Nymphs and Gnomes, Fairies and SylphsBy
What a mess.
White-chested Emerald, Trinidad
Or am I the only one who finds it hard to keep all those sapphires and brilliants and emeralds and rubies and topazes straight?
There are so many hummingbird species, and their classification has been revised so many times over the past two centuries, that the vernacular names have inevitably become a hodgepodge of historical relics and well-meaning neologisms, often enough reflecting neither relationship nor similarity.
The hummingbirds, like many another group of beautiful and popular creatures, have been worked on more in a spirit of pleasurable dilettantism than according to the stricter requirements of scholarship.
Firmly grounded in the powerful traditions of German Idealism and organicist aesthetics, Reichenbach lays out his taxonomic principles with great clarity:
It is necessary in a scientific work that we have always before our eyes the clear need to trace the development of the Type through its degrees of intensification, that we correctly evaluate the individual components in their significance to the whole, and that we be able to demonstrate the culmination of the Type as well as its deflection to heterogeneity.
Reichenbach goes on to observe that
Heaven and earth and all sciences and arts, even music in its chords and systems of tuning, are all four-parted, just as are all living things… and this quaternary system of divisions, whose accord echoes through all of Nature, … can be called a system that rests stable in itself.
All that theoretical hoohaw behind him, Reichenbach goes on to establish (you guessed it) four large categories –families, I suppose, though he doesn’t use that word — of hummingbirds: Nymphs, Fairies, Sylphs, and Gnomes.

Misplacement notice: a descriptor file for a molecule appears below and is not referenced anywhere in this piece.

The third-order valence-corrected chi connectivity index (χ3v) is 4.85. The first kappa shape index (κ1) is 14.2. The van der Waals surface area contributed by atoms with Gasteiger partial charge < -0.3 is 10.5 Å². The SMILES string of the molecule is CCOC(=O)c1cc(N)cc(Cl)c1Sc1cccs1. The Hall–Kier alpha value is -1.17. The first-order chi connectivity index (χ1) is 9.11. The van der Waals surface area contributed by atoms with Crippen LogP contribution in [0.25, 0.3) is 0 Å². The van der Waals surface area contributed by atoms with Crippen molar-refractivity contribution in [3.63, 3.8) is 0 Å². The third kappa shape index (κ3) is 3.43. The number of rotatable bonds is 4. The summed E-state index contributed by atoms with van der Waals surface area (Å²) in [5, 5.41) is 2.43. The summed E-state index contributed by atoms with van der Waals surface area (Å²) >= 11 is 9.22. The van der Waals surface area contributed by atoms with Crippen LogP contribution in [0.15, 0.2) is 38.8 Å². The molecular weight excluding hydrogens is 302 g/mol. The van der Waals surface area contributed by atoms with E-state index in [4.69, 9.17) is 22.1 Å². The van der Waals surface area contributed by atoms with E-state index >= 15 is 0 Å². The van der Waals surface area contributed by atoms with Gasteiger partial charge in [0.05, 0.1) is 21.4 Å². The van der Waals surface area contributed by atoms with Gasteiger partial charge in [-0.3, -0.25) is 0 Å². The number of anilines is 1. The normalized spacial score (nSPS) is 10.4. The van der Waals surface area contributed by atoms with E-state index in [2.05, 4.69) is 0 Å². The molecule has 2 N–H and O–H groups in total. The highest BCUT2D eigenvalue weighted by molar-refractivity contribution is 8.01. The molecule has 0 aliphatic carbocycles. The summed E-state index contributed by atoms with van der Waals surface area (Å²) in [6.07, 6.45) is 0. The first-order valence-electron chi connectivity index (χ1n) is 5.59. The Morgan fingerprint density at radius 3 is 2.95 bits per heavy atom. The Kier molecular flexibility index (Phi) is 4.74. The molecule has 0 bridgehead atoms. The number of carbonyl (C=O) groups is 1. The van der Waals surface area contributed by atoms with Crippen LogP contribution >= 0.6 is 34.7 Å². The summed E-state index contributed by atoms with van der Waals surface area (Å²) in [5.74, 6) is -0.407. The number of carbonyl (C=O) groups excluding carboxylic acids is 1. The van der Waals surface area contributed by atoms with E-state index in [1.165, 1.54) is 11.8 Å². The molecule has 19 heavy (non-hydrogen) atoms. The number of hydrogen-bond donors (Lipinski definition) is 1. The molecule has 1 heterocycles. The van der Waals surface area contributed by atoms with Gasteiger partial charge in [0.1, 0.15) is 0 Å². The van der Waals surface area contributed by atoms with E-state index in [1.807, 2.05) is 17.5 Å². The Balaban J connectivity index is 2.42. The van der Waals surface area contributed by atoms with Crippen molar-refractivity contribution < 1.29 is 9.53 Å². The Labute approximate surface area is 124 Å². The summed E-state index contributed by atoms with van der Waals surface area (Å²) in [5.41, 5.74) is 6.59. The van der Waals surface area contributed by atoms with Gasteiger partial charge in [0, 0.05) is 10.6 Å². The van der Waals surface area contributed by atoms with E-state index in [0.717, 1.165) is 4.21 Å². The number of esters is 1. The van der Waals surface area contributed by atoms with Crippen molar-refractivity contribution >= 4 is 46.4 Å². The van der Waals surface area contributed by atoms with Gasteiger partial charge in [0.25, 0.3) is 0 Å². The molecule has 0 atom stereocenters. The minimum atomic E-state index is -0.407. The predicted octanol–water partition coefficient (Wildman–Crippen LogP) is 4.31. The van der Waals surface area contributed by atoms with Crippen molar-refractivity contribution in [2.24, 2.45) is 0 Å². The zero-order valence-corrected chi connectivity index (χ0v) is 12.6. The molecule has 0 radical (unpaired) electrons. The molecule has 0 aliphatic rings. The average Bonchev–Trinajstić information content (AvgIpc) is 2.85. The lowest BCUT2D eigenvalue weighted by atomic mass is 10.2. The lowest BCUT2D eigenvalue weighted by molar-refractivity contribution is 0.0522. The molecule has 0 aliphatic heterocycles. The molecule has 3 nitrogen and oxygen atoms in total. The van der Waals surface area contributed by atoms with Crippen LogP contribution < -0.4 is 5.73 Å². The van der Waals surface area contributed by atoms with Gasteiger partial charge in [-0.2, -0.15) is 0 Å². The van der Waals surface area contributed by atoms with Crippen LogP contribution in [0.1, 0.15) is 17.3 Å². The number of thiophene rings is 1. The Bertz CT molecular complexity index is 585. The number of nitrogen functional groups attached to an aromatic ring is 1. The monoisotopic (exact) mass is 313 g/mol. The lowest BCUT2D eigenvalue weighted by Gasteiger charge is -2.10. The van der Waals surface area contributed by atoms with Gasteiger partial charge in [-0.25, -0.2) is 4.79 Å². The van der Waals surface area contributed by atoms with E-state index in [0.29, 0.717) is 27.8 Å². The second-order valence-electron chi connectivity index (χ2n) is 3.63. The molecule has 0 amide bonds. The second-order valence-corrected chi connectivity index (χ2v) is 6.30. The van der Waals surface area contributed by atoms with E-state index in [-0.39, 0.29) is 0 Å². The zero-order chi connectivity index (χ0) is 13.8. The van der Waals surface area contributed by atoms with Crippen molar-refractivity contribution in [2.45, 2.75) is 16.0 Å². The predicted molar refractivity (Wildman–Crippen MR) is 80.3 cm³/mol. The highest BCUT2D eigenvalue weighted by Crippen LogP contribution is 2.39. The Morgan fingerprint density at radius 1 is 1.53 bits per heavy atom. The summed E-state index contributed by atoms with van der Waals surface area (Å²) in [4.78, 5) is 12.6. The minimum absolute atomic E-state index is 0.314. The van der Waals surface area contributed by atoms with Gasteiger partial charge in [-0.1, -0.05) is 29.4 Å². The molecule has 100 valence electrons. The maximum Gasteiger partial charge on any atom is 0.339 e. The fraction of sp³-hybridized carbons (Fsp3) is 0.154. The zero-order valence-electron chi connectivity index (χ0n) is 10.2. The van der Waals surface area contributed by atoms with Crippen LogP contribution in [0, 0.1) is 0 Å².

Each of those four large groups is further subdivided into four smaller categories — subfamilies — one of which is “typical” and the other three of which are “deflected into heterogeneity” by their similarity to one of the other families.
Thus, for example, there are “nymph-nymphs,” but there are also “fairy-nymphs,” “sylph-nymphs,” and “gnome-nymphs.”
Each of those subfamilies in turn comprises four genera, each of which in turn can be broken into four subgenera (again, only loosely translating Reichenbach’s categories into modern taxonomic terms). All of the known species of hummingbirds are then fitted into this scheme.
Our White-chested Emerald, for example, one of the most abundant and familiar trochilids of Trinidad and Tobago, would be a member of the family Fayae, the Fairies, which Reichenbach defines as “creeper-like” hummingbirds without head ornaments and with arched bills.
That family “culminates” in the subfamily Ochrurae, the Fairy-Fairies, but the emerald and its close relatives apparently tend to the “heterogeneous,” making them members of the subfamily Hylocharinae, the Nymph-Fairies, the third genus of which is Amazilia.
Richenbach’s “perfect” hummingbird, the culmination of the Type, has to be a Sylph, a member of the “genuine or typical Trochilideae: adorned with helmet, crest, ear-tufts, or extensive brilliant iridescence.” Naturally (or artificially, one might say), there are sylphs and then there are sylphs, but the ultimate hummer should be a Sylph-Sylph, of the subfamily Trochilinae. The first genus listed there is Trochilus — and the first species Reichenbach cites is Trochilus Colubris Linn. 1766.
Behold THE hummingbird,
the Ruby-throated Sylph-Sylph.